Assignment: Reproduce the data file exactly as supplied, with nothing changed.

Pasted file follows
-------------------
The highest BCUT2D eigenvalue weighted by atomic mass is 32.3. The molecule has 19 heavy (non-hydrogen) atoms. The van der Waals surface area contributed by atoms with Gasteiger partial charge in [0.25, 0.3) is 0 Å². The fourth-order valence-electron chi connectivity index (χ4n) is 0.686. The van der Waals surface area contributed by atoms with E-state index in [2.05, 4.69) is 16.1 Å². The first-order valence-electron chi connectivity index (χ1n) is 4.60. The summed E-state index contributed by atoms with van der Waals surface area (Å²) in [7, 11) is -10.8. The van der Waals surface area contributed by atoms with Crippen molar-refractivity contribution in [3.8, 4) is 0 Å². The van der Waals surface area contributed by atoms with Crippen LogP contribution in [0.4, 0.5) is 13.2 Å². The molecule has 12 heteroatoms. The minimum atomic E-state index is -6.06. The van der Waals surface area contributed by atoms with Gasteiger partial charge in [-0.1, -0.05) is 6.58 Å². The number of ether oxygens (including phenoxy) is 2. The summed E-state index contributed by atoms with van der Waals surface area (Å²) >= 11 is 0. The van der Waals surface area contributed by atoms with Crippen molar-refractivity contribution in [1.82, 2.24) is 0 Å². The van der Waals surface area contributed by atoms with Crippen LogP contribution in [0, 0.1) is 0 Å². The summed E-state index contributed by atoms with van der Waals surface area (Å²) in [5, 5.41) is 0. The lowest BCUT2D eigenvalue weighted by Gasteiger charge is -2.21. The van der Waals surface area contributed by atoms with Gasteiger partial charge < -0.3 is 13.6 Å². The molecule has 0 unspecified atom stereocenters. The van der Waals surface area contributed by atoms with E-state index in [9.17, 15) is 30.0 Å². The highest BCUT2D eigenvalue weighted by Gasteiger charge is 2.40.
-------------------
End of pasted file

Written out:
The highest BCUT2D eigenvalue weighted by atomic mass is 32.3. The molecule has 19 heavy (non-hydrogen) atoms. The van der Waals surface area contributed by atoms with Gasteiger partial charge in [0.25, 0.3) is 0 Å². The fourth-order valence-electron chi connectivity index (χ4n) is 0.686. The van der Waals surface area contributed by atoms with E-state index in [2.05, 4.69) is 16.1 Å². The first-order valence-electron chi connectivity index (χ1n) is 4.60. The summed E-state index contributed by atoms with van der Waals surface area (Å²) in [7, 11) is -10.8. The van der Waals surface area contributed by atoms with Crippen molar-refractivity contribution in [3.8, 4) is 0 Å². The van der Waals surface area contributed by atoms with Crippen LogP contribution in [0.4, 0.5) is 13.2 Å². The molecule has 12 heteroatoms. The minimum atomic E-state index is -6.06. The van der Waals surface area contributed by atoms with Gasteiger partial charge in [-0.1, -0.05) is 6.58 Å². The number of ether oxygens (including phenoxy) is 2. The summed E-state index contributed by atoms with van der Waals surface area (Å²) >= 11 is 0. The van der Waals surface area contributed by atoms with Crippen molar-refractivity contribution in [1.82, 2.24) is 0 Å². The van der Waals surface area contributed by atoms with Crippen LogP contribution in [0, 0.1) is 0 Å². The summed E-state index contributed by atoms with van der Waals surface area (Å²) in [5, 5.41) is 0. The lowest BCUT2D eigenvalue weighted by Gasteiger charge is -2.21. The van der Waals surface area contributed by atoms with Gasteiger partial charge < -0.3 is 13.6 Å². The molecule has 0 unspecified atom stereocenters. The van der Waals surface area contributed by atoms with E-state index in [9.17, 15) is 30.0 Å². The highest BCUT2D eigenvalue weighted by Gasteiger charge is 2.40.